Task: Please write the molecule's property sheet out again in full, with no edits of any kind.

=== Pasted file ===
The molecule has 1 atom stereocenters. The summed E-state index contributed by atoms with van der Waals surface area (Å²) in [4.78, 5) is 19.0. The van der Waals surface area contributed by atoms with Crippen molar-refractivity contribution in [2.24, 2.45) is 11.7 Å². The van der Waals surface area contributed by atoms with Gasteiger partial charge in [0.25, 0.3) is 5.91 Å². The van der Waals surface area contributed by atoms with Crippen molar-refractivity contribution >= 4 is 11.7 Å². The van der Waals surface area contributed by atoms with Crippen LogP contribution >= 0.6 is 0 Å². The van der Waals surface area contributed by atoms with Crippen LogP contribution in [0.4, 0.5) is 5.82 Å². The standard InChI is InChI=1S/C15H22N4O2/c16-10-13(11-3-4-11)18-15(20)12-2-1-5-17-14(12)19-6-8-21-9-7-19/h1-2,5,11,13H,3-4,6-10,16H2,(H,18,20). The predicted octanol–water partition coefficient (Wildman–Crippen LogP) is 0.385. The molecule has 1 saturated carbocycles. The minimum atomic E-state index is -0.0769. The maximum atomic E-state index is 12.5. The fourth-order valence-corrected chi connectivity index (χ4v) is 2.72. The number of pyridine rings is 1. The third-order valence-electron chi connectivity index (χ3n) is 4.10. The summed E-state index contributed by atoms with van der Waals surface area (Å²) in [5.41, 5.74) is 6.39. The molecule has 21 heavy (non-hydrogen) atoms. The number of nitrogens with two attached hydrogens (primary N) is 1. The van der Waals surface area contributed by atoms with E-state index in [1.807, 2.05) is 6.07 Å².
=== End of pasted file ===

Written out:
The molecule has 1 atom stereocenters. The summed E-state index contributed by atoms with van der Waals surface area (Å²) in [4.78, 5) is 19.0. The van der Waals surface area contributed by atoms with Crippen molar-refractivity contribution in [2.24, 2.45) is 11.7 Å². The van der Waals surface area contributed by atoms with Gasteiger partial charge in [0.25, 0.3) is 5.91 Å². The van der Waals surface area contributed by atoms with Crippen molar-refractivity contribution >= 4 is 11.7 Å². The van der Waals surface area contributed by atoms with Crippen LogP contribution >= 0.6 is 0 Å². The van der Waals surface area contributed by atoms with Crippen LogP contribution in [0.4, 0.5) is 5.82 Å². The standard InChI is InChI=1S/C15H22N4O2/c16-10-13(11-3-4-11)18-15(20)12-2-1-5-17-14(12)19-6-8-21-9-7-19/h1-2,5,11,13H,3-4,6-10,16H2,(H,18,20). The predicted octanol–water partition coefficient (Wildman–Crippen LogP) is 0.385. The molecule has 1 saturated carbocycles. The minimum atomic E-state index is -0.0769. The maximum atomic E-state index is 12.5. The fourth-order valence-corrected chi connectivity index (χ4v) is 2.72. The number of pyridine rings is 1. The third-order valence-electron chi connectivity index (χ3n) is 4.10. The summed E-state index contributed by atoms with van der Waals surface area (Å²) in [5.41, 5.74) is 6.39. The molecule has 21 heavy (non-hydrogen) atoms. The number of nitrogens with two attached hydrogens (primary N) is 1. The van der Waals surface area contributed by atoms with E-state index in [1.807, 2.05) is 6.07 Å².